“Reading” Early Modern Dutch Texts with Voyant Tools: Examples from Three Revolutionary-Era Mennonite Sermons

“Reading” Early Modern Dutch Texts with Voyant Tools: Examples from Three Revolutionary-Era Mennonite Sermons


The Bigger Purposes of This Post Are Three-Fold:

  1. to promote digital text analysis as a complement to traditional techniques of close reading, and Voyant Tools as a first-choice for digital analysis programs;
  2. to advertise my Dutch stop-words list (available in Voyant Tools and in Academia.edu); and
  3. to give some background about the career and ideas of the unconventional Dutch Mennonite preacher and revolutionary-era activist — François Adriaan (Francis Adrian) van der Kemp.

In this post I have several interactive windows from Voyant Tools. The text-combination I use in each Voyant window includes 3 sermons from the anti-Orange activist and Dutch Patriot Movement leader François Adriaan van der Kemp. Each sermon is from Elftal Kerkelyke Redevoeringen [11 Sermons]. In 1782, when he published the collection, van der Kemp was the preacher of the Doopsgezind (also known in English as “Mennonite”) congregation in Leiden. The sermons were presented at several Doopsgezind congregations in the Dutch Republic. The stop-word list helps make the Voyant analysis manageable and productive.

NOTE: This post is best viewed on a laptop or desktop computer, not a phone or smaller tablet.

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The Mennonite Preacher François Adriaan van der Kemp’s 1782 Sermon on the Duties of Wives (from _Elftal Kerkelycke Redevoeringen_; original Dutch with no commentary)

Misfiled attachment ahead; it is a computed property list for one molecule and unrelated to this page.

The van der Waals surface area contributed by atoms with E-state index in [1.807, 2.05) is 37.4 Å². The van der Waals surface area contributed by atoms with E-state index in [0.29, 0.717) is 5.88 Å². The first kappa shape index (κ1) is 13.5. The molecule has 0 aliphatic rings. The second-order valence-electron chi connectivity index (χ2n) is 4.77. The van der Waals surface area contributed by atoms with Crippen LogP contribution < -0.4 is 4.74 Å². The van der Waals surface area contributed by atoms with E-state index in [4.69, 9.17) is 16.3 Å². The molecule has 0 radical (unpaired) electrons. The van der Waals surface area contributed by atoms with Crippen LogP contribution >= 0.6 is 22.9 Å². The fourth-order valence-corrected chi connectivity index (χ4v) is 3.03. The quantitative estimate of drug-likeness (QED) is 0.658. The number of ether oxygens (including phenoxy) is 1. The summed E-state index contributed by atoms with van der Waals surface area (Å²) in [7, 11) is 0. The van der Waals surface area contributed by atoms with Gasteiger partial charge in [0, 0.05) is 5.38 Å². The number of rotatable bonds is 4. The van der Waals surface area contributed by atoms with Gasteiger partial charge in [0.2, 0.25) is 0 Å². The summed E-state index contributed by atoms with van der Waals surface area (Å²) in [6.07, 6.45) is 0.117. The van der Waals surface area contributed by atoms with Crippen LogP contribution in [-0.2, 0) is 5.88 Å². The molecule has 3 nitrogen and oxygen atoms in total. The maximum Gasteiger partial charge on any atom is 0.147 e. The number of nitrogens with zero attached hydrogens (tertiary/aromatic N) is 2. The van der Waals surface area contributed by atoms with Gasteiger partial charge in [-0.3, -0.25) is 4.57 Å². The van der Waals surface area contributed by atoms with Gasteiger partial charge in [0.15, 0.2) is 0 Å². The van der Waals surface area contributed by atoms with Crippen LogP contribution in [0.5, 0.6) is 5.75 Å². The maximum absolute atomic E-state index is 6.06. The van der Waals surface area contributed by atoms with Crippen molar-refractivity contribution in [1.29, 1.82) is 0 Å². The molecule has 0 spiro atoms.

Coloss. III: 18.

Gy vrouwen! zyt uwe eigene mannen onderdaenig, geljk ‘t betaemt in den Heere.


“Wel dien, die een vernuftig wyf heeft; wel dien die een deugdzaem wyf heeft; dies leeft hy nog eens zo lange. Een huislyk wyf is haeren man ten vreugde, en vervult de jaeren zyns levens met vreede. Een deugdelyk wyf is eene edele gave, en wordt dien gegeven, die God vreest. ‘t Zy dat hy ryk of arm is, zo is ‘t hem een troost en maekt hem altyd vrolyk. Een vriendelyk wyf verblydt haeren man, en wanneer zy vernuftiglyk met hem omgaet, ververscht zy hem zyn harte; een vrouwe die zwygen kan is eene gave Gods; eene welgemanierde vrouwe is een onwaerdeerbaer goed, het liefst op aerde; en een kuisch wyf is ‘t kostelykst van allen”.

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A Dutch Mennonite Preacher’s Revolutionary Sermons from 1782: Background about _Elftal Kerkelycke Redevoeringen_ [11 Sermons]

Bow before the God of Freedom, or bend your neck under the Yoke.

— François Adriaan van der Kemp, 1782


Original from _Elftal Kerkelyke Redevoeringen_, page 243: …”bukt U voor den God der Vryheid, of kromt uwen nek onder het Juk.”

Van der Kemp is probably best known among scholars today as a friend to several of the American Founding Fathers and an immigrant to the young American Republic. His pre-American, Mennonite career in the Dutch Republic is much less well-known, especially in the English-speaking world. This post is about what might seem at first glance to be a surprising link between religion and politics. After all, what was van der Kemp doing giving a set of revolutionary sermons? Weren’t Mennonites pacifists? The answers are quite complex. This post will provide some historical background to the sermons. For a biography of François Adriaan (Francis Adrian) van der Kemp, see the biography included at https://dutchdissenters.net/wp/2019/03/francois-adriaan-van-der-kemp/.